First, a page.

Updated from 7:28 a.m. EDT
With consumers benefiting from lower gas prices, expectations are on the rise for September's retail sales results, despite an early disappointment from
The bulk of U.S. retail chains are expected to release September sales figures Thursday morning, and the numbers should be solid. Ken Perkins, president of research firm RetailMetrics, says expectations for his firm's aggregate same-store sales index have climbed 60 basis points in the last week thanks to optimism on Wall Street about a strong back-to-school season for teen-apparel retailers and department-store chains.
Perkins' overall index, tracking analysts' expectations for results from more than 70 major retail chains, predicts an increase of 3.7% for September, compared with a 4.1% gain recorded in the same month last year. The index tracks same-store sales, or comps -- a closely watched retail metric that gauges sales at stores that have been open for at least a year.
"Looks like it could be one of the best months of the year so far," says Perkins. "Back-to-school got off to a real slow start in August, but things picked up throughout the month. That momentum seems to have spilled over into September. Labor Day-weekend sales were strong by most accounts, and ready-to-wear fall sales have been strong as cooler temperatures have come into play."
If the optimism proves well-founded, that should bode well for the all-important holiday selling season, and it would also challenge the widely held view on Wall Street that the slumping housing market will cause consumers to go on a shopping diet.
"Obviously you have the big bonus of plummeting gas prices, which appears to be having a big impact on the consumer psyche, making people feel better about their overall economic plate," says Perkins. "Also, the job market has continued to hold very solid here throughout September."
On Tuesday, crude oil futures dropped $2.35 to close at $58.68 a barrel, their lowest close since July 2005. The price of crude has now fallen 25% from its July 14 high of $78.40.
Excluding a relatively disappointing forecast from Wal-Mart, which said over the weekend that its September comps would come in at the low end of its guidance at 1.8%, RetailMetrics is forecasting a 4% increase for its index.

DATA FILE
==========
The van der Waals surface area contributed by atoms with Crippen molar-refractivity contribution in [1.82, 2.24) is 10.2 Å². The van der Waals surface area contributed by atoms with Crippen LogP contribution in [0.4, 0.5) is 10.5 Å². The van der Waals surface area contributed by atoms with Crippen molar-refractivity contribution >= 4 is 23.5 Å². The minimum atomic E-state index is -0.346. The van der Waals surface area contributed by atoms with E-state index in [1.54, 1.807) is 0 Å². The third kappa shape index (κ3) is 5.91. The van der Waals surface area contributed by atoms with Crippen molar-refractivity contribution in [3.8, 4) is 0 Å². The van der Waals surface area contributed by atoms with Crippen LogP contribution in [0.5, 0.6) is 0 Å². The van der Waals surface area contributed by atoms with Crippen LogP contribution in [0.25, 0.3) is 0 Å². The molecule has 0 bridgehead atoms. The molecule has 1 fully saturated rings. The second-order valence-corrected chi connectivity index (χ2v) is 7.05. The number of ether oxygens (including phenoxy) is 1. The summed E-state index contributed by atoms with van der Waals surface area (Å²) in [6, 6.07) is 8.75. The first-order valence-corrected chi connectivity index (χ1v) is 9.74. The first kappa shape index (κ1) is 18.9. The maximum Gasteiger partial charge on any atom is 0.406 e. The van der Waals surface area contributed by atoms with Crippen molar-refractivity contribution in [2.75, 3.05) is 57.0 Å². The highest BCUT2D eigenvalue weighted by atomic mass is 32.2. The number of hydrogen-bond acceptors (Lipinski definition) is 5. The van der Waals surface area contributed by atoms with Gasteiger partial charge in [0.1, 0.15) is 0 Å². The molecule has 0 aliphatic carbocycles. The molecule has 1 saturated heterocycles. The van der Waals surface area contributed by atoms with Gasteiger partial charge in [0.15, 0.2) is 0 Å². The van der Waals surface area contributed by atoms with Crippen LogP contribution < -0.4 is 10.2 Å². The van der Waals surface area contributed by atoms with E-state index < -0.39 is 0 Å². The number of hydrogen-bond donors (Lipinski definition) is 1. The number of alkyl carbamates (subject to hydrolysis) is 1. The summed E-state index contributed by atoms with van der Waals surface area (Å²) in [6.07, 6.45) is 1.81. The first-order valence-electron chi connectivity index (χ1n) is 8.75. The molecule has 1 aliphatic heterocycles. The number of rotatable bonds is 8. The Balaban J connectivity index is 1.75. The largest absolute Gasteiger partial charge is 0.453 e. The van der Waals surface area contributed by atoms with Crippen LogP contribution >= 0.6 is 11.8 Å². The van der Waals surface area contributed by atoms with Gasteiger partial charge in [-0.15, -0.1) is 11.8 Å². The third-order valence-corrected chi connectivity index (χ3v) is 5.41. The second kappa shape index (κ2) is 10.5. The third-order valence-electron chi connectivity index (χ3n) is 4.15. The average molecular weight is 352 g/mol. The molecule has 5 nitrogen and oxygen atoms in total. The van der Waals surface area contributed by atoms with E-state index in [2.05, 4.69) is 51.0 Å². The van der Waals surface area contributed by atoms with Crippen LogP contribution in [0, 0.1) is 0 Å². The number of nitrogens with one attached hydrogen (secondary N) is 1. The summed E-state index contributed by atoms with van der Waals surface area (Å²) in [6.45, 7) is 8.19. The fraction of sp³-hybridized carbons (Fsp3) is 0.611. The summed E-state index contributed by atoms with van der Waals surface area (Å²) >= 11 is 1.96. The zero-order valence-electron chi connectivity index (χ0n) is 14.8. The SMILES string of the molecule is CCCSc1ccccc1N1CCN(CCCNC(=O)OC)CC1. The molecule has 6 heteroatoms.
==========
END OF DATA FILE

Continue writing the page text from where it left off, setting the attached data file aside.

On Wednesday, Wal-Mart tempered its view even further, projecting a 1.3% comp increase for the month.
strong outlook Tuesday helps to ease concerns that Wal-Mart's slowness was felt throughout the sector. The midmarket department-store chain posted a 16% increase in September comps, blowing away Wall Street's expectations.
"All regions of the country experienced double-digit comparable-store sales increases for the month," said Kohl's in a press release. "We are experiencing healthy increases in both transactions per store and average transaction value."
Jharonne Martis, an analyst with Thomson First Call, says Kohl's results reflect the broad strength that is expected to show up in results from department stores and teen retailers. Teen-apparel chains like
Abercrombie & Fitch
American Eagle Outfitters
, along with other discretionary retail chains, are expected to lead the sector with an overall same-store gain of 6.5%.
"That's pretty high, and it suggests that consumers are not holding back," says Martis. "There are no real signs of any weakness coming from the sector."
The only segment in the industry headed for a comp increase of less than 3% is specialty stores, which are expected to show a 0.1% same-store sales rise. That space is being weighed down by perennial laggards like
Pier 1 Imports
Gap is expected to continue its string of negative monthly comps with a 6% decline in September. That performance would call into question whether the specialty empire can turn around its fortunes in the back half of 2006 as it strives to bring customers back to its stores.
"Gap is starting to do better," says Morningstar analyst Joe Beaulieu. "They have more of a marketing message these days, especially on the women's side of their businesses. The fact that they're back to advertising on television shows they have some confidence that there's merchandise in the stores now that their customers are going to want."
Beaulieu also says Wal-Mart's troubles will prove to be temporary.
"Wal-Mart is in transition with their business," he says. "They're trying new store formats to attract more affluent customers. Overall, retailers are still facing headwinds, but those chains that are managing to sell desirable merchandise in their stores should continue to do well, while those chains that aren't on top of what consumers really want will probably start to drop off soon."
The sharp slowdown in the U.S. housing market sowed fears in the stock market over the summer that weighed on retail stocks. But the S&P Retail Index has rallied 10.4% since the start of September as investors embrace the notion that consumer spending will surviving housing's slump.
"I'm still concerned about the housing market and its impact on consumer spending, but people seem to be shrugging that off at this point," says Perkins. "If housing prices go into free-fall when we go into the winter months with high inventories of unsold houses in the slow selling period, it'll be interesting to see if prices really do bite into spending. If they start to come down significantly, then that should trump whatever energy prices are doing by far in the minds of consumers."